Angular stones must inter-link together, so they need to be of similar size, typically 1 ¾” to 2 ¾”. (If the stone is rounded it will never “knit” together, so the surface will never be correctly compacted if the base layer moves.)

Clean: means the stone has been washed so stone dust/ fine soil is not washed straight in to your drains, causing reduced flow of surplus water. The stone layer should be 4” compacted depth when laid (dependent upon type of sub-soil), ideally the stone layer should extend 20” beyond the fence/ kick boards so the perimeter drain is laid outside the school.

Be cautious if your contractor does not specify the grade/ quantity or depth of the materials being laid. Clearly if less stone is used, it will be cheaper and some contractors will reduce the specification and price in order to win the work.

Choosing the Right Surface

Well-kept, ‘good going’ turf is the ideal surface for training and equestrian competitions; it is the traditional footing for all equestrian sports. However, in situations where turf cannot be sustained, all-weather surfaces for horses allow them to train and compete in different situations and weather conditions.

Arena Footing Basics 101 - Martin Collins USA

There are six main types of surfaces for horses available in the U.S. – fibers, sand/ mix, dirt, wood products, rubber, and coated (often referred to as all-weather).

These days PVC and rubber are less popular choices as they tend to “ride deep” in dry periods and disposal legislation is becoming restrictive; so structural fibers are becoming the norm.

* Coated Surfaces There are several types of coated equestrian surfaces that do not require irrigating however, ensure that you fully investigate the product you are interested in and take the opportunity of speaking to existing clients. This will give you the benefit of their knowledge of both riding and maintaining their rings. Check on the longevity of the coating and the rejuvenation process.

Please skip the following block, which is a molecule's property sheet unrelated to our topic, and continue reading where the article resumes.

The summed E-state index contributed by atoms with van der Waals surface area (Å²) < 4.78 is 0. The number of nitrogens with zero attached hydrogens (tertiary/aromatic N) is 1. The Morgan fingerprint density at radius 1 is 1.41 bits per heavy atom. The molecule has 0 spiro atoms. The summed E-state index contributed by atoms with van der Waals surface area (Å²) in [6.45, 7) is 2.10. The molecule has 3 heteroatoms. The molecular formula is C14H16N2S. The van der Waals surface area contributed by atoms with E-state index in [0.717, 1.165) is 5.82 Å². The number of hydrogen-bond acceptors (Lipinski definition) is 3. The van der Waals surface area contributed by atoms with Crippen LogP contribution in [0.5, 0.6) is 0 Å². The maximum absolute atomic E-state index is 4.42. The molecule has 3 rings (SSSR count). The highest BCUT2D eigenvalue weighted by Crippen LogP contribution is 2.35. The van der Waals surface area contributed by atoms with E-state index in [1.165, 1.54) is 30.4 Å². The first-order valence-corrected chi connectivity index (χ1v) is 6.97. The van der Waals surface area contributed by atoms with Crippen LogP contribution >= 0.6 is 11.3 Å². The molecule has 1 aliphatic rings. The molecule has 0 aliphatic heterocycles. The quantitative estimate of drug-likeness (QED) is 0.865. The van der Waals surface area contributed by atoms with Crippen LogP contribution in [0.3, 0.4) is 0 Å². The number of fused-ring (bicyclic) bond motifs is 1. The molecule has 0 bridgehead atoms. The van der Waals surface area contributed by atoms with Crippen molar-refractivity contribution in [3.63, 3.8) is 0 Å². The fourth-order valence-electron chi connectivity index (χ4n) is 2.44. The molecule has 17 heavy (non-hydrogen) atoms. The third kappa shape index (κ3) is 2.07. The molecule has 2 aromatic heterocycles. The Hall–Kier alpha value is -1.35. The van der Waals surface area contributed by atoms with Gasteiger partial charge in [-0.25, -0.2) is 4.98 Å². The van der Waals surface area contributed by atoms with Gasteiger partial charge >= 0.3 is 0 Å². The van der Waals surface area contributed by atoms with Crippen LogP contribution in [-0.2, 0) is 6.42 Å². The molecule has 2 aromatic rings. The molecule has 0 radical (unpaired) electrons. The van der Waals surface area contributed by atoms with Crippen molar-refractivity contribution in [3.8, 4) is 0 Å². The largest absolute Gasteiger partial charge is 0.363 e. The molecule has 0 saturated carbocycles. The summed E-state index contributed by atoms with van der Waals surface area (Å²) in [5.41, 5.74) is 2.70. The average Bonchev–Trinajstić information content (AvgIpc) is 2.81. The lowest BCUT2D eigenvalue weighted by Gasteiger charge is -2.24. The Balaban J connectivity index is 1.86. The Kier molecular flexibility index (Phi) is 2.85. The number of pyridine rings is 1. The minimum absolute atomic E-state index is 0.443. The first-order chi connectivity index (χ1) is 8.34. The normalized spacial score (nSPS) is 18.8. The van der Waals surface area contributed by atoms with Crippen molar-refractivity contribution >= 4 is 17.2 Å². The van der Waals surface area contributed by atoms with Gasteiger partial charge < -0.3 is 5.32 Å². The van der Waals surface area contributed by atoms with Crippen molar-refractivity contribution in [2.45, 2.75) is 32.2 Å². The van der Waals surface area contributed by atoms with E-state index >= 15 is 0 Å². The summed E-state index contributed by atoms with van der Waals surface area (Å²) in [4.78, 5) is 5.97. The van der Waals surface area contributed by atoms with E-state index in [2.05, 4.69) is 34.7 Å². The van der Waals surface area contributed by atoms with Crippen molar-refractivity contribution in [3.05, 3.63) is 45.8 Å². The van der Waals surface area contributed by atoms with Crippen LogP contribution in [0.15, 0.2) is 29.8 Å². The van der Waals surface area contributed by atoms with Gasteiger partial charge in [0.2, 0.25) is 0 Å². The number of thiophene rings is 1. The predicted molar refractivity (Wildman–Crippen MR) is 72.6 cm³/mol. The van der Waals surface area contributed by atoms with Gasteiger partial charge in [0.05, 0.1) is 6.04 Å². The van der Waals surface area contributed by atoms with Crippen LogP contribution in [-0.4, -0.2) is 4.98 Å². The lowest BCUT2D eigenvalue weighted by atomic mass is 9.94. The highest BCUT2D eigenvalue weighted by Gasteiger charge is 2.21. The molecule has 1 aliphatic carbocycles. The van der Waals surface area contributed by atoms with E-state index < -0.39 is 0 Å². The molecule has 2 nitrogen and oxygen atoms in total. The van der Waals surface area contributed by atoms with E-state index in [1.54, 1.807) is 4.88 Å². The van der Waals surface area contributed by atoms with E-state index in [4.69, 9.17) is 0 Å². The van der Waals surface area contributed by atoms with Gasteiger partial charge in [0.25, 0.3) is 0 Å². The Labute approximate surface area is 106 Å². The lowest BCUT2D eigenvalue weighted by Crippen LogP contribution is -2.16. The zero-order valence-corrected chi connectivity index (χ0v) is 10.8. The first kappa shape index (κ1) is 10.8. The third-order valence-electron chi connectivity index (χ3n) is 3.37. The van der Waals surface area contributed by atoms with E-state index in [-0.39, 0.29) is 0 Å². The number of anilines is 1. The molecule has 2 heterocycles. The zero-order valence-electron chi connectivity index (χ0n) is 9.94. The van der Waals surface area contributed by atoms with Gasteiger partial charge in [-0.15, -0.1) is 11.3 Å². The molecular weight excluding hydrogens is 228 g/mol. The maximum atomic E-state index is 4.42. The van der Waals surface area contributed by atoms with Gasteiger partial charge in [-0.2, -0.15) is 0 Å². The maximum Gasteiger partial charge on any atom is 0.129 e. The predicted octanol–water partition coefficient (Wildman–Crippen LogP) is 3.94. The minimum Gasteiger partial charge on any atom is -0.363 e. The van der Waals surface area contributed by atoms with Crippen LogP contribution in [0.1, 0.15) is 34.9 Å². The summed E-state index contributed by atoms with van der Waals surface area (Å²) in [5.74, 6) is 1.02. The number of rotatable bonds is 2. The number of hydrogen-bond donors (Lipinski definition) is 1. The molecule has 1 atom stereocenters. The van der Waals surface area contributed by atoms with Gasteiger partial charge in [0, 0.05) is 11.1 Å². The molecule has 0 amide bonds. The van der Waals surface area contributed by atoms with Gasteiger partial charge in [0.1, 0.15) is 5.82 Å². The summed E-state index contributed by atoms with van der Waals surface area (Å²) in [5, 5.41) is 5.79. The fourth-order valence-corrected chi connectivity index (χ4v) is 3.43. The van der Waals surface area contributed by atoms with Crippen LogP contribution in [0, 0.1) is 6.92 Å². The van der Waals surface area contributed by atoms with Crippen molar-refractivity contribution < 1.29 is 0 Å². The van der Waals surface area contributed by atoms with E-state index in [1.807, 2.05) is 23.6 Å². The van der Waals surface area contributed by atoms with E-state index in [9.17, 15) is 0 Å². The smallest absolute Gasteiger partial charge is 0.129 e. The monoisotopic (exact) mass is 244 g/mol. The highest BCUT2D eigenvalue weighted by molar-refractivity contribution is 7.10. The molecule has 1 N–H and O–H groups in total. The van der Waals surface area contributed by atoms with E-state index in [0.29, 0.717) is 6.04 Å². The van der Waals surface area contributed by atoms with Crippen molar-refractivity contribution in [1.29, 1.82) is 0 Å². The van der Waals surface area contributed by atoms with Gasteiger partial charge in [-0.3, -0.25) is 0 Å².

* Dry, Sand-Based Surfaces Dry, sand-based surfaces refer to equestrian surfaces made up of sand, mixed or topped with another material such as rubber or synthetic fibers. This addition of fibers to sand is becoming the most commonly used equestrian surface of the 21st century.

Arena Footing Basics 101 - Martin Collins USA






·          Lower financial outlay.

·          Up to 50% less than blended non waxed surface, if you lay sand and blend at site location. Remember to add costs in for irrigation.


·          Normally around twice the price of a non-waxed blended surface.

·          No irrigation system required.


·          Requires more management/maintenance, particularly in a dry or windy location. 

·          The amount of cushion and energy return to the limbs of the horse varies from dry surface to dry surface. 

·          Suitable for indoor or outdoor use.


·          Less management maintenance required.  Adaptable e.g. can be managed to give exactly the "going" required for the particular discipline.

·          When correctly maintained they should offer good cushion and energy return to the limbs of the horse. 

·          The surface will repel water but if outdoors must be installed on a free draining base. 

·          Suitable for indoor or outdoor use.

Cost of Ownership

·          Ensure you have the means to water the arena and plan for the costs involved. 

·          During a warm spell (UK) a 131 ft x 66 ft arena may need to be watered every other day with circa 264 gallons (Note: watering at night is more effective as there is less evaporation and wind drift).

Cost of Ownership

·          When considering the cost of watering, it is clear that a wax-coated surface saves you time and money as no irrigation system is required. 

·          Will not rot/break down.  

·          Does not require the normal "topping up" found with some dry surfaces.


·          Use sub angular rather than "round" sand particles as the latter will move producing more instability. Sub angular particles will knit together better. 

·          If you cannot afford to replace the entire surface, an alternative may be to re-grade, e.g. level, wet roll and compact and lay a top up of sub angular sand, to bring up to recommended depth.

·          The addition of fiber rototilled into the sand will help to form a "root structure" within the sand particles aiding stability and energy return to the limbs of the horse.  Will probably require "topping up."